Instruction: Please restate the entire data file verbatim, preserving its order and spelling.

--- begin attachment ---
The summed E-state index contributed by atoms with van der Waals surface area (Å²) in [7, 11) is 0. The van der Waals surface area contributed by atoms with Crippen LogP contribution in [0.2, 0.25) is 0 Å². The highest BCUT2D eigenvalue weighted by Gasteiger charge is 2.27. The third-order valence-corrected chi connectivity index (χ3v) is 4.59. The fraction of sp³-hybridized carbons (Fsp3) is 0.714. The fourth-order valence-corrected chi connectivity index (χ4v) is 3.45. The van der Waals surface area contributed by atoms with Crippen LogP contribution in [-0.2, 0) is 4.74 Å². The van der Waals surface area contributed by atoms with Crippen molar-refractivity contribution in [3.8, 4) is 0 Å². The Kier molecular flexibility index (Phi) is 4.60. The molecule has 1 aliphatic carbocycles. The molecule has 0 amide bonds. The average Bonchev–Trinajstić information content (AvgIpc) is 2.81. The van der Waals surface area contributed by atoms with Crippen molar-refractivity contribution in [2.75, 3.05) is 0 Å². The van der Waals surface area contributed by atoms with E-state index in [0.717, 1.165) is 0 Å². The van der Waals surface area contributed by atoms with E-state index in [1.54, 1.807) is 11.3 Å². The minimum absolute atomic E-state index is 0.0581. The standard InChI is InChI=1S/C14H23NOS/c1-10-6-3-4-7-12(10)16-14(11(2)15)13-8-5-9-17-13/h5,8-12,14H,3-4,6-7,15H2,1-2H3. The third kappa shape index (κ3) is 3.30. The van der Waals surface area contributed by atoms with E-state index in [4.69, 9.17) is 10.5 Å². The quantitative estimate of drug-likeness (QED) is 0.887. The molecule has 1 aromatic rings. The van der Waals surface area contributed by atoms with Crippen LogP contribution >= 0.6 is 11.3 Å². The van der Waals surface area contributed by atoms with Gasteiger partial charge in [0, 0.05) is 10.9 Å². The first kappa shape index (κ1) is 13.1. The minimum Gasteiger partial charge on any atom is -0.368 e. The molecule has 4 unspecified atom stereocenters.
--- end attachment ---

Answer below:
The summed E-state index contributed by atoms with van der Waals surface area (Å²) in [7, 11) is 0. The van der Waals surface area contributed by atoms with Crippen LogP contribution in [0.2, 0.25) is 0 Å². The highest BCUT2D eigenvalue weighted by Gasteiger charge is 2.27. The third-order valence-corrected chi connectivity index (χ3v) is 4.59. The fraction of sp³-hybridized carbons (Fsp3) is 0.714. The fourth-order valence-corrected chi connectivity index (χ4v) is 3.45. The van der Waals surface area contributed by atoms with Crippen LogP contribution in [-0.2, 0) is 4.74 Å². The van der Waals surface area contributed by atoms with Crippen molar-refractivity contribution in [3.8, 4) is 0 Å². The Kier molecular flexibility index (Phi) is 4.60. The molecule has 1 aliphatic carbocycles. The molecule has 0 amide bonds. The average Bonchev–Trinajstić information content (AvgIpc) is 2.81. The van der Waals surface area contributed by atoms with Crippen molar-refractivity contribution in [2.75, 3.05) is 0 Å². The van der Waals surface area contributed by atoms with E-state index in [0.717, 1.165) is 0 Å². The van der Waals surface area contributed by atoms with E-state index in [1.54, 1.807) is 11.3 Å². The minimum absolute atomic E-state index is 0.0581. The standard InChI is InChI=1S/C14H23NOS/c1-10-6-3-4-7-12(10)16-14(11(2)15)13-8-5-9-17-13/h5,8-12,14H,3-4,6-7,15H2,1-2H3. The third kappa shape index (κ3) is 3.30. The van der Waals surface area contributed by atoms with E-state index in [4.69, 9.17) is 10.5 Å². The quantitative estimate of drug-likeness (QED) is 0.887. The molecule has 1 aromatic rings. The van der Waals surface area contributed by atoms with Crippen LogP contribution >= 0.6 is 11.3 Å². The van der Waals surface area contributed by atoms with Gasteiger partial charge in [0, 0.05) is 10.9 Å². The first kappa shape index (κ1) is 13.1. The minimum Gasteiger partial charge on any atom is -0.368 e. The molecule has 4 unspecified atom stereocenters.